> code does not *obviously* replace his correctly. It is up to you to


Don't be ridiculous. It was quite clear what RH meant. The shorter code
is FAR more obvious to me anyway - especially since it removes 2
unnecessary string operations which may or may not have caused hard to
spot behaviour. The shorter version is far, far more obvious in every
way. This is, of course, IMO abnd I am sure that a nOOb who cant read
the "?" operator and has no idea about post increment and pointer
dereferncing might have difficulties with the compact nature of the
second version. Personally I think it is easy enough to read at first
glance and the reduction in library calls makes it *easier* to
understand. having said that, I haven't tested or scrutinised the code
to ensure it reproduces in all cases exactly what the original code
produces.

> prove it does, if you're going to say his is defective and you have
> come up with a replacement.


No one said it was deceptive. heatjfield suggested it didn't do the same
thing "obviously". The original was, however long winded, overly white
spaced and unnecessarily inefficient IMO. Real code review if you
like. No one needs 20 lines for such a simple piece of code. This is C :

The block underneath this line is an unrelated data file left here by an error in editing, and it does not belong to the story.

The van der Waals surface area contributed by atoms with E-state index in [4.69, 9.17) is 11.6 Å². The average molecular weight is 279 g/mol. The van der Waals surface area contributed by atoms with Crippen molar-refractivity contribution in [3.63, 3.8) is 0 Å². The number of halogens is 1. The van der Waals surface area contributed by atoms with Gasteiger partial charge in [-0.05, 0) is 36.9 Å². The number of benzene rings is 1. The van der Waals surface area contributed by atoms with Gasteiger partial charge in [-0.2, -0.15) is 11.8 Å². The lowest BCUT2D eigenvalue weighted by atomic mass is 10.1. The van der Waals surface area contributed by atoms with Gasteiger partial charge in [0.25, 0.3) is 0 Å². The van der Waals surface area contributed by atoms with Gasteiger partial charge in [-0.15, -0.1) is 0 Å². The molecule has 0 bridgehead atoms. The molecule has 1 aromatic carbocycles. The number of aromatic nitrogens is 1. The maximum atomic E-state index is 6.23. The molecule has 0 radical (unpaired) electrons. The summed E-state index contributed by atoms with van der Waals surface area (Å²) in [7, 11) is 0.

elegance and efficiency is everything. I suspect that it was overly
wordy for a reason since I would be surprised to see production quality
code like that.
 
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Richard
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      10-08-2007
"Joachim Schmitz" <(E-Mail Removed)> writes:

> "Antoninus Twink" <(E-Mail Removed)> schrieb im Newsbeitrag
> news:(E-Mail Removed)...
>> On 7 Oct 2007 at 22:55, Richard Heathfield wrote:
>>> Antoninus Twink said:
>>>> It is also written in a hard-to-read and clunky style.
>>>
>>> A matter of opinion. Which bit did you find hard to read?

>>
>> The function is a completely trivial one, yet I can't see it all at once
>> in my editor without scrolling!

> 20 lines don't fit your screen???


What a ridiculous argument.

It doesn't fit my source window in gdb for a start.

Why 20 lines when it can be 4 perfectly eligible, efficient lines?

Don't defend code just because of the source. The second version is
superior for production level code in at least two ways:

1) screen real estate (this IS important in the real world).
2) less library calls. less to worry about IMO.

>
> Bye, Jojo

 
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Richard
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      10-08-2007
Richard Heathfield <(E-Mail Removed)> writes:

> Philip Potter said:
>
>> Antoninus Twink wrote:
>>> On 7 Oct 2007 at 22:55, Richard Heathfield wrote: